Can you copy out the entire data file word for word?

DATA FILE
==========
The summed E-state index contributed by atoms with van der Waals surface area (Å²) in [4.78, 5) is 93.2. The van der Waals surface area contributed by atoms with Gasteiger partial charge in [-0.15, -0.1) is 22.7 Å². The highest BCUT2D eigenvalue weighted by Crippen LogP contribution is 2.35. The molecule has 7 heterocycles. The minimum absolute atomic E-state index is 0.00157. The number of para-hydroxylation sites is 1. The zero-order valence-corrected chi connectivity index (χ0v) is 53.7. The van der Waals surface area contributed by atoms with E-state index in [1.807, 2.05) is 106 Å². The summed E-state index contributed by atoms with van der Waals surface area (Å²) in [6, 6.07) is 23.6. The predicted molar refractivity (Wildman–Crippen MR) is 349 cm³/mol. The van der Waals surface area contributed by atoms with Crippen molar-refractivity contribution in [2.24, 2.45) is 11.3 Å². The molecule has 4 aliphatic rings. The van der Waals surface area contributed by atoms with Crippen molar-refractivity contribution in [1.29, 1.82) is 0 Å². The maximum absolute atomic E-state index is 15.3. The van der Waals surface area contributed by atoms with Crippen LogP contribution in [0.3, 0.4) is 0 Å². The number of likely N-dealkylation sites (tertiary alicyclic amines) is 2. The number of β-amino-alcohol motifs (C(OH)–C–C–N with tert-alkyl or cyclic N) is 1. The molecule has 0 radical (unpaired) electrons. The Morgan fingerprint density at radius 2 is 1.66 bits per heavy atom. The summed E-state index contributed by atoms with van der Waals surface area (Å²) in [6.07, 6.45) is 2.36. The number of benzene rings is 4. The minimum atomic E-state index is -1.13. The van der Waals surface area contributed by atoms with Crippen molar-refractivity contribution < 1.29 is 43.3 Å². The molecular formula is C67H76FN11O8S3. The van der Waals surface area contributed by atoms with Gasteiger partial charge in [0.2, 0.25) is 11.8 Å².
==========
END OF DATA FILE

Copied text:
The summed E-state index contributed by atoms with van der Waals surface area (Å²) in [4.78, 5) is 93.2. The van der Waals surface area contributed by atoms with Gasteiger partial charge in [-0.15, -0.1) is 22.7 Å². The highest BCUT2D eigenvalue weighted by Crippen LogP contribution is 2.35. The molecule has 7 heterocycles. The minimum absolute atomic E-state index is 0.00157. The number of para-hydroxylation sites is 1. The zero-order valence-corrected chi connectivity index (χ0v) is 53.7. The van der Waals surface area contributed by atoms with E-state index in [1.807, 2.05) is 106 Å². The summed E-state index contributed by atoms with van der Waals surface area (Å²) in [6, 6.07) is 23.6. The predicted molar refractivity (Wildman–Crippen MR) is 349 cm³/mol. The van der Waals surface area contributed by atoms with Crippen molar-refractivity contribution in [2.24, 2.45) is 11.3 Å². The molecule has 4 aliphatic rings. The van der Waals surface area contributed by atoms with Crippen molar-refractivity contribution in [1.29, 1.82) is 0 Å². The maximum absolute atomic E-state index is 15.3. The van der Waals surface area contributed by atoms with Crippen LogP contribution in [0.3, 0.4) is 0 Å². The number of likely N-dealkylation sites (tertiary alicyclic amines) is 2. The number of β-amino-alcohol motifs (C(OH)–C–C–N with tert-alkyl or cyclic N) is 1. The molecule has 0 radical (unpaired) electrons. The Morgan fingerprint density at radius 2 is 1.66 bits per heavy atom. The summed E-state index contributed by atoms with van der Waals surface area (Å²) in [6.07, 6.45) is 2.36. The number of benzene rings is 4. The minimum atomic E-state index is -1.13. The van der Waals surface area contributed by atoms with Crippen molar-refractivity contribution < 1.29 is 43.3 Å². The molecular formula is C67H76FN11O8S3. The van der Waals surface area contributed by atoms with Gasteiger partial charge in [0.2, 0.25) is 11.8 Å².